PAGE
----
Posted by Beth | January 8, 2016
Visiting Machu Picchu was near the top of our travel bucket list for South America and our organized tour did not disappoint. We were impressed with the overall value of our Inka Jungle Trek through Loki Travel and would highly recommend it to other travelers.
There are three main options for trekking to Machu Picchu, and each of these can be booked through multiple tour operators in Cusco, Peru.
- The “original” Inca Trail—This is typically $500-$1,100 per person and necessary to get a permit and book in advance. Usually done in four days and three nights.
- The Salkantay Trail—A less-crowded but still hiking-intensive alternative. Can be booked a few days prior for $250-$500. Typically five days and four nights.
- Inka Jungle Trek—A less difficult, more adventurous option that includes less hiking but options to bike, raft, zip line and visit hot springs. Can be booked when you arrive in Cusco for $130-$250. Can be done as a three or four day trek. This is the trek we chose and loved it. We did this trek mid-December.
We decided in advance we wanted to do the Inka Jungle option because it was the cheapest, we knew we could book it when we got there, and it was the least amount of hiking. We were honestly a bit hiked out after Patagonia (See our W Trek posts here and here and El Chalten post).
Once we arrived in Cusco there was no shortage of tour companies in the main square offering their own version of the Inka Jungle Trail. A quick Google search showed that Loki Travel had great reviews and it was quite comparable price wise.
The Inka Jungle Trail through Loki Travel
Loki Travel is the travel agency inside of Loki Hostel. Loki is a huge party hostel I wouldn’t actually recommend staying in unless you’re 21 years old or really into toga parties, but non-guests can book their tours.
Price: $160 USD per person. This price did not include our train ticket, which we chose to book separately because we wanted to come back earlier. We did get $5 off for booking five people together, but we also paid an extra $5 to include Machu Picchu Mountain, this turned out not to be worth it as the weather was too foggy for us to see anything from the mountain.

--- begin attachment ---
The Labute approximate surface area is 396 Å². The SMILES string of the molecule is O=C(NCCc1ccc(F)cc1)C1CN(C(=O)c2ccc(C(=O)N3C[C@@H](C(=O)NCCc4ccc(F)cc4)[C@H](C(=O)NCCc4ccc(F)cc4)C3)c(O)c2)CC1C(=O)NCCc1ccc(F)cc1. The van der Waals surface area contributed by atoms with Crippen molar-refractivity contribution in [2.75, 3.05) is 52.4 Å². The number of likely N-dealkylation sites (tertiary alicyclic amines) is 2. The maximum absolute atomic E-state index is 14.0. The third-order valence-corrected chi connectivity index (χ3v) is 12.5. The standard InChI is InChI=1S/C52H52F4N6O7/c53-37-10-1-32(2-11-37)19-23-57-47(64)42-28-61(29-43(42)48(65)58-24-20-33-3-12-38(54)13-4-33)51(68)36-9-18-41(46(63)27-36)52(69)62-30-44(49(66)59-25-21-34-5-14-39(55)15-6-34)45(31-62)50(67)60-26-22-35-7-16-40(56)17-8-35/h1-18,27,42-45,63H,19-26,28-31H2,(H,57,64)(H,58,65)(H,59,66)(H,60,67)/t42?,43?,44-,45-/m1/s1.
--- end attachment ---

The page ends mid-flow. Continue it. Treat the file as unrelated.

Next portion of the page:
- Entrance to Machu Picchu: A $37 value.
- Lodging: Three nights in private rooms with private bathrooms. The accommodations were much nicer than anticipated (though we still recommend wearing bug spray to bed). We even had free wifi the final night.
- Meals: Four breakfasts, three lunches and three dinners. The meals were huge—typically three or four courses (appetizer, soup, entrée and dessert) and actually some of the best food we ate in Peru.
- Transportation: All of our bus rides were included, but our train ticket home from Machu Picchu we bought on our own from Rail Peru for $85. Quite ridiculous for a less than two hour ride. If you pay Loki $230 then a train ticket is included, but you’ll leave on the last train of the night at 9:50, arriving back to Cusco around 1 a.m. Loki reimbursed us a few dollars for our cab from our hotel to Loki on the first morning, and was apparently supposed to cover the ride back to Cusco from the train station but we had a bit of a misunderstanding.
- Tour Guide. Our guide Samuel was with our group of nine for the entire trip and kept us entertained.
- Activities: Biking, hiking, some educational/informative stops, and a visit to the hot springs were all included. Rafting ($30 per person) and ziplining ($27 per person) were extra.
Day 1: Biking and Rafting. The morning of the first day we biked down a 17,000 ft. mountain. All the protective gear we had to wear was a little intimidating but the ride itself wasn’t that bad. A couple of our tour mates had completed the famous “Deadilist Road” downhill bike ride in Bolivia and they said this was far less extreme. In the afternoon there was optional white water rafting that we opted in on. The biggest rapids were Class III so it was good for beginners and they let us jack around standing up in the boat, floating out of the boat through the rapids and riding on the very front part of the raft. At one point we also all stood in the river and introduced ourselves using our favorite nickname….
Day 2: Hiking and Hot Springs. This is the longest day of hiking, about six to eight hours, though we stopped quite a bit so the actual hiking time was probably only three or four hours. At one of our scheduled stops at a local jungle family’s house we tried homemade tequila with a snake in it and held monkeys. Pure randomness. The day ended at a huge, and quite nice (no sulfur smell), hot springs.
Day 3: Ziplining and Hiking. In the morning there was optional ziplining but everyone in our group elected to participate and thought it was well worth it. We completed five different ziplines then walked across a suspension bridge. In the afternoon we hiked for about three more hours into the town of Aguas Calientes. It was a darling little town and we enjoyed the cheap happy hours, souvenir shopping and massages.
Day 4: Machu Pichu. After a steep, hour-long climb up to Machu Picchu we had a short, guided tour inside Machu Picchu. We had purchased the Machu Picchu Mountain tickets ($5 extra) but had to enter at a certain time, which for us was 7-8 a.m. It was way too cloudy still at this point for the views to be worth the hour and a half climb, so we decided to skip it to have more time wandering the ruins. The ruins were every bit as spectacular as we had dreamed, and we enjoyed taking our time walking around and snapping photos.